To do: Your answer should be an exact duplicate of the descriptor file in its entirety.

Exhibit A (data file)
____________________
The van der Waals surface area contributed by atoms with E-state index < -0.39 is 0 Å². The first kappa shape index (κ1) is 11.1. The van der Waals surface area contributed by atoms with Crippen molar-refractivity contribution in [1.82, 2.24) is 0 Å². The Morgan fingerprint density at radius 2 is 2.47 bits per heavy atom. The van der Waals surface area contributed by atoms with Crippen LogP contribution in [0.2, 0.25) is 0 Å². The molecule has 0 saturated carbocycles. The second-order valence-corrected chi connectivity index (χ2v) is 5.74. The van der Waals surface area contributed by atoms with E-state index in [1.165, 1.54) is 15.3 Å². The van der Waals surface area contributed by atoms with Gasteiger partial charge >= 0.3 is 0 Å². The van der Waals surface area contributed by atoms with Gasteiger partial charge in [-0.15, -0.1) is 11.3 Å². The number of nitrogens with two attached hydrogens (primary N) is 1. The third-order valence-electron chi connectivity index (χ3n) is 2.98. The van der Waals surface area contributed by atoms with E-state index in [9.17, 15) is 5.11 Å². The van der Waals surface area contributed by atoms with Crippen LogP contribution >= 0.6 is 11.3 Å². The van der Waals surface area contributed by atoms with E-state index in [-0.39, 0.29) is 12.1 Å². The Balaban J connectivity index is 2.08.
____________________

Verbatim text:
The van der Waals surface area contributed by atoms with E-state index < -0.39 is 0 Å². The first kappa shape index (κ1) is 11.1. The van der Waals surface area contributed by atoms with Crippen molar-refractivity contribution in [1.82, 2.24) is 0 Å². The Morgan fingerprint density at radius 2 is 2.47 bits per heavy atom. The van der Waals surface area contributed by atoms with Crippen LogP contribution in [0.2, 0.25) is 0 Å². The molecule has 0 saturated carbocycles. The second-order valence-corrected chi connectivity index (χ2v) is 5.74. The van der Waals surface area contributed by atoms with E-state index in [1.165, 1.54) is 15.3 Å². The van der Waals surface area contributed by atoms with Gasteiger partial charge >= 0.3 is 0 Å². The van der Waals surface area contributed by atoms with Gasteiger partial charge in [-0.15, -0.1) is 11.3 Å². The number of nitrogens with two attached hydrogens (primary N) is 1. The third-order valence-electron chi connectivity index (χ3n) is 2.98. The van der Waals surface area contributed by atoms with E-state index in [9.17, 15) is 5.11 Å². The van der Waals surface area contributed by atoms with Crippen LogP contribution >= 0.6 is 11.3 Å². The van der Waals surface area contributed by atoms with E-state index in [-0.39, 0.29) is 12.1 Å². The Balaban J connectivity index is 2.08.